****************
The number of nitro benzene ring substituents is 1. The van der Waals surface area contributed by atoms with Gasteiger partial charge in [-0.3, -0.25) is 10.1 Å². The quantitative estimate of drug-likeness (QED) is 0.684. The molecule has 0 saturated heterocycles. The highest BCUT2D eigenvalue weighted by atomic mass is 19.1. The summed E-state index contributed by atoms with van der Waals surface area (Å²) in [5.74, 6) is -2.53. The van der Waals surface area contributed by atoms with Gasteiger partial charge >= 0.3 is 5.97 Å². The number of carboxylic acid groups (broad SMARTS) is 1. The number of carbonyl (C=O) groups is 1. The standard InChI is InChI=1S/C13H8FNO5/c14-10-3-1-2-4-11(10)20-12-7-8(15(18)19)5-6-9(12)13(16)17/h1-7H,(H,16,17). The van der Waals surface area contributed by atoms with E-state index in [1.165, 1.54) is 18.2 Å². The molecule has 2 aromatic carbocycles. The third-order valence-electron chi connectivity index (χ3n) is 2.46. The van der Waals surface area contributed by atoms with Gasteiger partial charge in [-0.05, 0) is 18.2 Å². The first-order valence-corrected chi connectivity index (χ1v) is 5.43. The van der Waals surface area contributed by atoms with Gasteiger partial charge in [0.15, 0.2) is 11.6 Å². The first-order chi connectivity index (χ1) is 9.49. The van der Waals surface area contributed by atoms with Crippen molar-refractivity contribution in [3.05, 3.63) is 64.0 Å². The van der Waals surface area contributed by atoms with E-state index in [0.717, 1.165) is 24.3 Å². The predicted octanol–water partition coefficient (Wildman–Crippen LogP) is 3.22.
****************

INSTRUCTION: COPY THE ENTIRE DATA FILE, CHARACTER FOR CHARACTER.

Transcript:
The number of nitro benzene ring substituents is 1. The van der Waals surface area contributed by atoms with Gasteiger partial charge in [-0.3, -0.25) is 10.1 Å². The quantitative estimate of drug-likeness (QED) is 0.684. The molecule has 0 saturated heterocycles. The highest BCUT2D eigenvalue weighted by atomic mass is 19.1. The summed E-state index contributed by atoms with van der Waals surface area (Å²) in [5.74, 6) is -2.53. The van der Waals surface area contributed by atoms with Gasteiger partial charge >= 0.3 is 5.97 Å². The number of carboxylic acid groups (broad SMARTS) is 1. The number of carbonyl (C=O) groups is 1. The standard InChI is InChI=1S/C13H8FNO5/c14-10-3-1-2-4-11(10)20-12-7-8(15(18)19)5-6-9(12)13(16)17/h1-7H,(H,16,17). The van der Waals surface area contributed by atoms with E-state index in [1.165, 1.54) is 18.2 Å². The molecule has 2 aromatic carbocycles. The third-order valence-electron chi connectivity index (χ3n) is 2.46. The van der Waals surface area contributed by atoms with Gasteiger partial charge in [-0.05, 0) is 18.2 Å². The first-order valence-corrected chi connectivity index (χ1v) is 5.43. The van der Waals surface area contributed by atoms with Gasteiger partial charge in [0.15, 0.2) is 11.6 Å². The first-order chi connectivity index (χ1) is 9.49. The van der Waals surface area contributed by atoms with Crippen molar-refractivity contribution in [3.05, 3.63) is 64.0 Å². The van der Waals surface area contributed by atoms with E-state index in [0.717, 1.165) is 24.3 Å². The predicted octanol–water partition coefficient (Wildman–Crippen LogP) is 3.22.